the djb way

secure socket solutions

poppin' with SSL: qmail-pop3sd

Recall in the original setup of qmail's POP3 service, qmail-pop3d, we noted that account passwords are transmitted over the network in the clear. This makes a standard POP3 service readily susceptible to packet sniffers, and we recommended the use of tcprules to limit access to the service only to hosts from within the local network.

Even with this minimal precaution, passwords still travel in the clear on the local network. An internal user may get other passwords in this way, and secretly be monitoring the CEO's mailbox. (Hopefully POP3 passwords are at least limited to email access, and are not also used for login accounts on the server!)

One alternative to consider is APOP, as the qmail-popup utility does have hooks for APOP authentication. This allows you to drop in an APOP-enabled replacement for /bin/checkpassword, to take MD5-encrypted challenge/responses over the network rather than plain-text. This is a reasonable alternative to the cleartext password problem --except for one thing: The most widely-installed email client doesn't do APOP.

Enter SSL. With our ucspi-ssl wrapper, we can encrypt all traffic between client and server, including the authentication dialogue. This protects not only against packet sniffers and cleartext passwords, but also protects the message content itself with encryption during transmission. The only downside is some additional bandwidth overhead, due to the SSL connection dialogue and traffic encryption.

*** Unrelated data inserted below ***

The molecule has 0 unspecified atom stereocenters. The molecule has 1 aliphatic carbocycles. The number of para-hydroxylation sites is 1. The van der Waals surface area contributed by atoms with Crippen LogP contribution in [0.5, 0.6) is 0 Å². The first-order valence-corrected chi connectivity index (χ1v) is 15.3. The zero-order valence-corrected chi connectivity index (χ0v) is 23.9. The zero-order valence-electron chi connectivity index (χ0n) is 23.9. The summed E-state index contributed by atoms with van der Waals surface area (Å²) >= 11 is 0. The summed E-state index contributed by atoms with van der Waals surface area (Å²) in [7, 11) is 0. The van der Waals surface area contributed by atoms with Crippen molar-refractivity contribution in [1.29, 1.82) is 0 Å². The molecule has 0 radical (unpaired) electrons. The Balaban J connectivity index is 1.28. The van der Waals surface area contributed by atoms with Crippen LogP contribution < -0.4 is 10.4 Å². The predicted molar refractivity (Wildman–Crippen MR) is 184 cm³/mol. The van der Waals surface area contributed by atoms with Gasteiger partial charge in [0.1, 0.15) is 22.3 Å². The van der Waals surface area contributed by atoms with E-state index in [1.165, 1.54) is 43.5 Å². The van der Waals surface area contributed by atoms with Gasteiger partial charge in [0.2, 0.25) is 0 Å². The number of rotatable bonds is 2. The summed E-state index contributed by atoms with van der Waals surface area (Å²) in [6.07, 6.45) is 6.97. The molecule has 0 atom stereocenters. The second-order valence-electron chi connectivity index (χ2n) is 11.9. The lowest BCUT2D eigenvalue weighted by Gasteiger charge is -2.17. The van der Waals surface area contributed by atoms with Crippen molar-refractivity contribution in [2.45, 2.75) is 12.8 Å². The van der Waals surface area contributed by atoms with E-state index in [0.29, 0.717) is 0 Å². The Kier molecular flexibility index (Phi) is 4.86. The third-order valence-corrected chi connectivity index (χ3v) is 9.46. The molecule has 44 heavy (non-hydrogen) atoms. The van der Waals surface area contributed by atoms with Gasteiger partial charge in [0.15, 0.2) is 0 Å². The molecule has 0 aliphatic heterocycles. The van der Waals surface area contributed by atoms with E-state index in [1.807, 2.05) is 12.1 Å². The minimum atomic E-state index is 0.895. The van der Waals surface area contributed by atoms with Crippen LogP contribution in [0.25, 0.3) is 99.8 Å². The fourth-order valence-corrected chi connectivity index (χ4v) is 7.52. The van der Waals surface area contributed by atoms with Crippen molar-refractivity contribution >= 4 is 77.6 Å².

We say: let's do it!

First, create a self-signed certificate for the service:

# cd /etc/ssl
# openssl req -new -x509 -nodes -days 730 \
> -newkey rsa:1024 \
> -keyout private/pop3s.key \
> -out pop3s.cert

When you run the command, you will be prompted with a dialogue to input values for the certificate, something like this (our input is in bold):

# openssl req -new -x509 -nodes -days 730 \
> -newkey rsa:1024 -keyout private/pop3s.key -out pop3s.cert
Generating a 1024 bit RSA private key
writing new private key to 'private/pop3s.key'
You are about to be asked to enter information that will be incorporated
into your certificate request.
What you are about to enter is what is called a Distinguished Name or a DN.
There are quite a few fields but you can leave some blank
For some fields there will be a default value,
If you enter '.', the field will be left blank.
Country Name (2 letter code) []:UG
State or Province Name (full name) []:Uganda
Locality Name (eg, city) []:Kampala
Organization Name (eg, company) []:Example Org
Organizational Unit Name (eg, section) []:email
Common Name (eg, fully qualified host name) []
Email Address []

Make whatever entries are relevant for your own service. Note that, for best results, the entry you make for the "Common Name" should match the FQDN used by clients to access the service. As shown here we will expect clients to reach the service at "".

The openssl command will generate two files:

We'll see these used in a moment. Now for the qmail-pop3sd service. First create the local service directories: